In a two-week span, the Georgetown men’s soccer team has sent two players to Major League Soccer this offseason. Co-captain and midfielder Bakie Goodman (MSB ’16) was drafted with the 56th pick in the MLS Super Draft by the Seattle Sounders. Junior midfielder Arun Basuljevic was signed by his hometown team, the New York Red Bulls, to a Homegrown contract this week.
The entrance of these two key Hoya players to MLS continues an impressive trend from last year. In 2016, the Blue and Gray sent seven players to the professional level, including Philadelphia Union defender Keegan Rosenberry, an MLS All-Star starter and New York Red Bulls starting midfielder Alex Muyl.
These departures come after the Blue and Gray’s first losing season in nine years. Georgetown finished seventh in the Big East with a record of 6-9-2 (3-4-2 Big East), narrowly failing to make the Big East tournament and missing the NCAA Tournament.
Goodman finished the season starting all 16 games, taking 19 shots, recording one assist and scoring zero goals. Basuljevic ended his third year with 49 shots, two assists and two goals. According to GUHoyas, Goodman graduated in December with a degree in marketing from the McDonough School of Business.
Standing at 5-foot-9, Goodman has succeeded despite his small stature. Head Coach Brian Wiese believes that the key for Goodman to be successful is for him to fill whatever role that the Sounders need him to fill.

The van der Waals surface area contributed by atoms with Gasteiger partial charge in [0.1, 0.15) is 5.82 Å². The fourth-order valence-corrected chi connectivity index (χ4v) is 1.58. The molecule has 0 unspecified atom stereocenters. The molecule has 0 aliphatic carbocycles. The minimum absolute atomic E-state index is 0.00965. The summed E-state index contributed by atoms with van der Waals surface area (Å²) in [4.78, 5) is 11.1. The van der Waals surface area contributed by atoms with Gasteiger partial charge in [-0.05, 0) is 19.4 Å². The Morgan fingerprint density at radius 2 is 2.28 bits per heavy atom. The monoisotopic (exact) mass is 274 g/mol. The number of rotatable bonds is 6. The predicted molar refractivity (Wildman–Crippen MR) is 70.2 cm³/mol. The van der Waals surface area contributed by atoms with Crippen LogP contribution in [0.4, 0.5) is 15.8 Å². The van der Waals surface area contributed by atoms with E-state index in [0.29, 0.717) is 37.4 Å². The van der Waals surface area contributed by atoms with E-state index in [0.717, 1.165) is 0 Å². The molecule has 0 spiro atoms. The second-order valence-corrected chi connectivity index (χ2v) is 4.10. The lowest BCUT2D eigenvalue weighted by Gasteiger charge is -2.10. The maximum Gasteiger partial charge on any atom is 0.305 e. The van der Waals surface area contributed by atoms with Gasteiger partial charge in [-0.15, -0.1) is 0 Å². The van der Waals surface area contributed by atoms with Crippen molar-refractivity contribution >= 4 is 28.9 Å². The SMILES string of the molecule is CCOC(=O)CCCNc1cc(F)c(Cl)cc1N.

“Bakie was always a little bit of a question mark because he was an undersized player. I think a lot of people look past him because he wasn’t a big, physical, traditional athlete,” Wiese said.
“But his soccer was always the thing that drew him to us as a recruit, meaning he was just very good on the ball, made very good decisions, and I think as he settled into Georgetown, you very quickly realized that the kid is just incredibly hard to dispossess. He’s just a slippery player.”
Wiese believes that his team has had success at the next level by providing them with tough competition outside of Big East play. If the Hoyas continue to schedule games against the best teams in the nation, soccer fans will likely see more Hoyas in MLS in the future.
“We make a conscious effort to make a hard schedule,” Wiese said. “Now, we’re not trying to put a schedule together to make pros, we’re putting a schedule together to get to the NCAA Tournament, and have success in the NCAA Tournament. But the byproduct of that is that you’re playing against good teams.”
Despite the disappointing losing season, Georgetown remains successful in professional development for its players. Goodman and Basuljevic are not the first to make the MLS, and most certainly will not be the last.